The framework isn't the complex part though (or at least it shouldn't be).

    For example:
    "DNA codes for RNA which codes for protein. Sometimes DNA is mutated, either randomly or by a mutagen, causing changes to the RNA code and proteins. These rogue mutant proteins are capable of changing the behavior of cells and tissues, and can cause human disease. We discovered..."

    This lays the framework for the somatic mutation theory of cancer. New discoveries can be understood within that framework. Obviously it's extremely complex and researchers spend decades becoming experts, but at least it provides a starting point that is much more satisfying than "it's beyond your comprehension, so why bother."
  8. 02 Feb '18 18:19 / 3 edits
    Originally posted by @wildgrass
    The framework isn't the complex part though (or at least it shouldn't be).

    For example:
    "DNA codes for RNA which codes for protein. Sometimes DNA is mutated, either randomly or by a mutagen, causing changes to the RNA code and proteins. These rogue mutant proteins are capable of changing the behavior of cells and tissues, and can cause human disease. ...[text shortened]... tarting point that is much more satisfying than "it's beyond your comprehension, so why bother."
    what I assumed what he meant by "frameworks" are the various models used/theorized to explain how high-temperature superconductivity works.
    Because science is important, I certainly would NOT say "so why bother". But I would say it is unreasonable for a layperson, at least if he is not prepared to spend years studying it, to expect a proper and full explination of such a complex thing. Not that I pretend to be able to give such a proper and full explination of the current theories of how high-temperature superconductivity works (its outside my real area of expertise which is AI ) but, even if I could, it would take impossibly too long to do so here.
  9. 02 Feb '18 18:59
    Originally posted by @humy
    what I assumed what he meant by "frameworks" are the various models used/theorized to explain how high-temperature superconductivity works.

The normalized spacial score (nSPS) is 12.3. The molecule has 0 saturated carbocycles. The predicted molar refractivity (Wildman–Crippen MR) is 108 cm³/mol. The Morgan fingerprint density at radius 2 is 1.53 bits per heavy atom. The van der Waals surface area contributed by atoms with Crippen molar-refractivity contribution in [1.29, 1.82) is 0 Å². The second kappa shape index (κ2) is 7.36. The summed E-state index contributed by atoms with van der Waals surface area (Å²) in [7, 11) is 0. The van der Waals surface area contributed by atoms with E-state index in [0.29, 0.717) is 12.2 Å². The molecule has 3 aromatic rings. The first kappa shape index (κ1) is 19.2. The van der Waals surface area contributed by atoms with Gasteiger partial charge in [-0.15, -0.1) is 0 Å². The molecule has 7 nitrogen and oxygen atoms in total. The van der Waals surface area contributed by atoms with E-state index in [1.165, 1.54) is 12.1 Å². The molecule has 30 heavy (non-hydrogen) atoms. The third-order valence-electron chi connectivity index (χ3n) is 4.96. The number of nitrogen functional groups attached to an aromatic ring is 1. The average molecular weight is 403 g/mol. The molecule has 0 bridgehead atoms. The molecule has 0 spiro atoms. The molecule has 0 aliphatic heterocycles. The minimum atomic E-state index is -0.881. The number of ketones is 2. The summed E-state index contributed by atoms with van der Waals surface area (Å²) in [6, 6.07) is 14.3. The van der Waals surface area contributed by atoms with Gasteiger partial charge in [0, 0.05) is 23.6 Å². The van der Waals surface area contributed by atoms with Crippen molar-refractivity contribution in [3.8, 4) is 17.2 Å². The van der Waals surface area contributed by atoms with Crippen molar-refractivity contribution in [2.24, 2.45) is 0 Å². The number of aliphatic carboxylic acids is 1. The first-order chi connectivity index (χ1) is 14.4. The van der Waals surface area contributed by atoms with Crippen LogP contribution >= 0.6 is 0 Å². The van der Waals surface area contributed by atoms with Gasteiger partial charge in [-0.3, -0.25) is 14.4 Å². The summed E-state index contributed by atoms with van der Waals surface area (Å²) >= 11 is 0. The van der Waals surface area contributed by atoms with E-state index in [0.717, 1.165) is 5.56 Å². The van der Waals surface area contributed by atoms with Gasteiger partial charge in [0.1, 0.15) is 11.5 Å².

Because science is important, I certainly would NOT say "so why bother". But I would say it is unreasonable for a layperson, at least if he is not prepared to spend years studying it, to expect a proper and full explinat ...[text shortened]... f expertise which is AI ) but, even if I could, it would take impossibly too long to do so here.
    You answered that it would take many years of dedicated study just to be able to possibly understand the material. Certainly there is a reasonable introduction to the subject matter that does not take years, and would provide a framework for comprehension.
  10. Standard member sonhouse
    Fast and Curious
    03 Feb '18 07:10
    Originally posted by @humy
    who is Trumpf?
    I really hope you don't mean the US president. I think he is arrogant ignorant and delusional enough without that.
    Somehow, I doubt that even the smartest person on Earth could do all that in just 3 weeks unless he had a massive amount of relevant prior expert knowledge.
    Have you seen some of the more complicated equations for that? They are a nightmare.
    I use Trumpf as pejorative. It's his family's real name.
  11. 03 Feb '18 07:53
    Originally posted by @wildgrass
    You answered that it would take many years of dedicated study just to be able to possibly understand the material. Certainly there is a reasonable introduction to the subject matter that does not take years, and would provide a framework for comprehension.
    do you think the whole of that "framework" can be posted here in a single post to answer apathist's question and so he completely and correctly understands it?
  12. 04 Feb '18 20:22
    Originally posted by @humy
    do you think the whole of that "framework" can be posted here in a single post to answer apathist's question and so he completely and correctly understands it?
    I think he was asking about the framework, not the complete and correct understanding.